I love Halloween. I love it so much that I have no problem proclaiming it my favorite holiday of the year. It’s kind of funny how this could even be possible considering I despise fall, I don’t care for much anything flavored pumpkin, and I don’t really get much enjoyment from scary pranks or costumes. I do, however, love coming up with fun costume ideas, planning Halloween parties for my family and for the library, and going to corn mazes.
When I was younger it was a hell of a lot easier for me to get in the mood for a good old-fashioned haunted house. Back when they were good for at least one decent scare and a couple of rooms of complete grossness or terror it was scary fun that caused me to breathe a little quicker and dart my eyes around the room more, but all in all, something that I could walk away from thinking, “Damn, that was fun but scary” and still be willing to come back for more the next year.
Then somewhere around twenty years ago the haunted houses went from a little scary fun to full of terror and mayhem. I was still foolish enough to think that visiting one of these torture chambers would be a fun night of entertainment and would say I would go—I mean, I loved hanging with my friends, and if that was where they wanted to go then I was in. Dumbest idea ever.
The first really terrifying experience I had was at this place that I can’t even remember what it was called. It was in our dilapidated local mall and had rock music blaring out everyone’s eardrums. The really “modern” decorations of the haunted house that were the talk of the town that year were these life-sized electric chairs that had a disgusting scary guy that would fry like bacon whenever someone flipped the switch. People around me were jumping and screaming in between the “oh so cool” guys that stood around with bored looks on their faces, convinced that they could conceive something better. And all that for just fifteen dollars a person. Fun.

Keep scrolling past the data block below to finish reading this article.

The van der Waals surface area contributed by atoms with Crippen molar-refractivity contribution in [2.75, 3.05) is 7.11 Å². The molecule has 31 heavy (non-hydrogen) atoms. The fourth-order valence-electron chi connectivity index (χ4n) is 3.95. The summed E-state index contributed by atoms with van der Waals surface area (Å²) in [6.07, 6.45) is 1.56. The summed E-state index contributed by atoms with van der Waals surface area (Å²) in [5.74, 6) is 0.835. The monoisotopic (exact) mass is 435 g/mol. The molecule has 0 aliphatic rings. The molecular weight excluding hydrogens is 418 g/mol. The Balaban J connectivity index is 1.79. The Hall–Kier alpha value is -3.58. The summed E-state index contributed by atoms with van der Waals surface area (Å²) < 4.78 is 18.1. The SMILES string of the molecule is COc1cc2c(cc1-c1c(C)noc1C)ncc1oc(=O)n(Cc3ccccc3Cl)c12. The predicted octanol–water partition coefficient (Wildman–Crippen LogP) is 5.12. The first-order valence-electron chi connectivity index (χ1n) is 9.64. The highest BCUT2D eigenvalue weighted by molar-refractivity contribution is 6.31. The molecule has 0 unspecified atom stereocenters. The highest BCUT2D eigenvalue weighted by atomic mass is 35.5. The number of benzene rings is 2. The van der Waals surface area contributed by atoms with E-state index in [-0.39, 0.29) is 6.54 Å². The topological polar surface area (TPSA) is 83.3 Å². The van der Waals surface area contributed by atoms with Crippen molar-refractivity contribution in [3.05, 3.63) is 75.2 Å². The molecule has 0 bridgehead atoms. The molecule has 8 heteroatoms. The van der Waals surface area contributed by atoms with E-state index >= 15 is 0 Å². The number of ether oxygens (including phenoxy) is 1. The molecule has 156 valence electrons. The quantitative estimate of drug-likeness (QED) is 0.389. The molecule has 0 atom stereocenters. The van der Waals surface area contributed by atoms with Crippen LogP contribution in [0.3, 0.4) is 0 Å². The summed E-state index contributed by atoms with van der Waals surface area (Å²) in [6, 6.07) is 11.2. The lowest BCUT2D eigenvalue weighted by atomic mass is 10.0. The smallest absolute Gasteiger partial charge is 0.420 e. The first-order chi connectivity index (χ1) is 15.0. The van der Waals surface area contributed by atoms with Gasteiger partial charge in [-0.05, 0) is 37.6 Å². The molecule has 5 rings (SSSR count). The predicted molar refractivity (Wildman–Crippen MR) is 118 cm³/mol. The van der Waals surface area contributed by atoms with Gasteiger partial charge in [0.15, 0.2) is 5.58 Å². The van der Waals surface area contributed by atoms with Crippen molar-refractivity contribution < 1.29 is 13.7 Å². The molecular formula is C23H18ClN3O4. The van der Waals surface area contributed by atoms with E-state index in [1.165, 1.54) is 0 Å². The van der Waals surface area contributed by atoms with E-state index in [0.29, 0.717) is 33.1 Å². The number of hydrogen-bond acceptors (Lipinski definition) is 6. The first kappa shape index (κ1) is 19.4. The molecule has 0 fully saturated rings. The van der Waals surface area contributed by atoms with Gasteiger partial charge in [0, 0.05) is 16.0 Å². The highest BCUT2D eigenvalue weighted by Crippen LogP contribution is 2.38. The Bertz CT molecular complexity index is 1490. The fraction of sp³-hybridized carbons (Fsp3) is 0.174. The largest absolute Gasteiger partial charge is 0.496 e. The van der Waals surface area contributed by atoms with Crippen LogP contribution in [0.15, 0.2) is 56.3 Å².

Already past the point of no return (no one is going to see me chicken out in the middle of something like that) I slunk my way from room to room, hugging the walls when I could and making sure that someone was always in front of me to use as a human shield (hey, I had to look out for number one). The worst rooms were the ones that were completely dark and silent and I had no idea from where the sneak attack would occur. How I did not die of a heart attack when I was eighteen is still a mystery to me.